Senators, Officials Say They Support Pay Cut to Fund Homeless Services

Senators and Human Services officials all agreed Thursday night to take a pay cut in an effort to free up more money for the homeless.
"Let’s all go back down to $65,000," Senate President Louis P. Hill said during the evening half of Thursday’s Appropriations and Budget Committee meeting. "Let’s bring a bill at the next session to reduce salaries for government employees making $85,000 and above."
The suggestion was originally made by Sen. Nereida Rivera-O’Reilly, who said earlier in the meeting that the government isn’t really channeling money toward organizations that are geared toward helping the territory’s homeless population. Any kind of funding is generally put in the miscellaneous section of the government’s annual budget, and that gets "significantly" cut each year, she said.
"We do not have a true, honest, genuine commitment to help the homeless in our territory," Rivera-O’Reilly said.
Human Services Commissioner Chris Finch said most of the federal dollars provided through the American Recovery and Reinvestment Act would be channeled through the V.I. Housing Finance Authority for client services – or providing rental assistance to homeless individuals.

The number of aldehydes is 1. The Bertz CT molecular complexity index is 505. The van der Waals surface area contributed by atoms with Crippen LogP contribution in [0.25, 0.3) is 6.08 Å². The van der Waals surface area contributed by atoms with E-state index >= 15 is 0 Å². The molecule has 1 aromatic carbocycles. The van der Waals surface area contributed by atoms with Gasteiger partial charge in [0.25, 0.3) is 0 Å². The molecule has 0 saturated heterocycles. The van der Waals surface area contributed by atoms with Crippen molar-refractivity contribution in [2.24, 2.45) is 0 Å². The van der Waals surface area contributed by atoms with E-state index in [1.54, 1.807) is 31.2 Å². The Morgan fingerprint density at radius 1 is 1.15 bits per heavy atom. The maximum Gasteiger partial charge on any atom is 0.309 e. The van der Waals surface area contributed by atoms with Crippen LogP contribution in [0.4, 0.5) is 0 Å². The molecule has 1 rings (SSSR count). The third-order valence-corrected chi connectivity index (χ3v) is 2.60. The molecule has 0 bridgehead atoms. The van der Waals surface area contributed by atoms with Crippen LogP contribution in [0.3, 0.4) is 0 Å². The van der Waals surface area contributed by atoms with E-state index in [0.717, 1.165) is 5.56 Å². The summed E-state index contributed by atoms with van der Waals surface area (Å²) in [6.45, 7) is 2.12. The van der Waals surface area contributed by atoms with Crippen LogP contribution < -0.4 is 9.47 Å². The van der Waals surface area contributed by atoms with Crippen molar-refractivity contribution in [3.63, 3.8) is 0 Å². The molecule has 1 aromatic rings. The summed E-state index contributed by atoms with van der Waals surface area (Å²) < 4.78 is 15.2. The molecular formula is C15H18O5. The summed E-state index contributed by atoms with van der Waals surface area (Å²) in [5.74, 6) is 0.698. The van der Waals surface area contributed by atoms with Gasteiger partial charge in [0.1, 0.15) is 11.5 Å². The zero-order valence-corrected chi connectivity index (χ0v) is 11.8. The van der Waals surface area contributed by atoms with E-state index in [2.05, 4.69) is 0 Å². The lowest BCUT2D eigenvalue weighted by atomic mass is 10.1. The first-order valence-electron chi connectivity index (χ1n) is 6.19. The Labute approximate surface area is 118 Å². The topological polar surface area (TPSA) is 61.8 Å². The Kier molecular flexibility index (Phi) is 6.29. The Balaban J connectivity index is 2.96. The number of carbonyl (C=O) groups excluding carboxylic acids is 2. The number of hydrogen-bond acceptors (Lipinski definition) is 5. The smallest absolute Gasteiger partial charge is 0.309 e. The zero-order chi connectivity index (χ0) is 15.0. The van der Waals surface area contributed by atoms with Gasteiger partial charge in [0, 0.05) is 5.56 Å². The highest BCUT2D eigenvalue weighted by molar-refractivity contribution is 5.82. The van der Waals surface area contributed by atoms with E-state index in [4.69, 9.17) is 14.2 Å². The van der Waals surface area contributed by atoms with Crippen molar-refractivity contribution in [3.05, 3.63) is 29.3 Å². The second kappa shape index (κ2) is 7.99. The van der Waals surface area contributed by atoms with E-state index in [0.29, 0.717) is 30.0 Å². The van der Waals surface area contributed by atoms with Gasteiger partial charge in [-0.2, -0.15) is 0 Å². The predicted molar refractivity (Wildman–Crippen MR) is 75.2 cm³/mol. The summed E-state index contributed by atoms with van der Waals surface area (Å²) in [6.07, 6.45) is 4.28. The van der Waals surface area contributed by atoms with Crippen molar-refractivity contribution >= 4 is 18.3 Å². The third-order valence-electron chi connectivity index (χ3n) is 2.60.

But there is also some federal dollars earmarked for job training, and Human Services plans to turn them over to local non-profits directly work with the homeless, he added.
"I know that these groups need operating money," he said, referring to organizations such as Catholic Charities of the Virgin Islands and Ten-Thousand Helpers. "And we’ve been having conversations within the Governor’s Office — notwithstanding whatever this body decides to do — to set aside money."
Hill said later in the meeting that having government officials take pay cuts would be an effective way of helping to solve the current fiscal crisis.
Meanwhile, the rest of the meeting was productive, with senators commending department officials for the work they do within the community. Some discussed improving the territory’s foster care system, which Finch said Human Services is trying to restructure into a multi-level system that would allow foster families to receive additional training and subsidies so they can become qualified to take on children with "more difficult needs."
Others discussed building another Youth Rehabilitation Center on St. Thomas, which Finch said is not something he’s considering right now.
"We’re searching for money to rebuild the YRC on St. Croix," he said. "So if there’s money, we’d like to work on the existing one because several of the buildings need to be replaced."
There was also discussion on getting more beds for mentally ill seniors, better transportation for individuals in the Human Services programs and publishing the names and pictures of juvenile offenders that might pose a threat to the community, among other things.
The department’s fiscal year 2010 General Fund budget is $56.5 million. Human Services is also slated to receive: $1 million from the Crisis Intervention Fund, $1.8 million in local funds and $26.5 million in federal funds for an overall budget of $85.9 million.
Present during Thursday’s meeting were Sens. Craig W. Barshinger, Carlton "Ital" Dowe, Hill, Wayne James, Terrence "Positive" Nelson, Rivera-O’Reilly, Sammuel Sanes, Patrick Simeon Sprauve and Alvin L. Williams.

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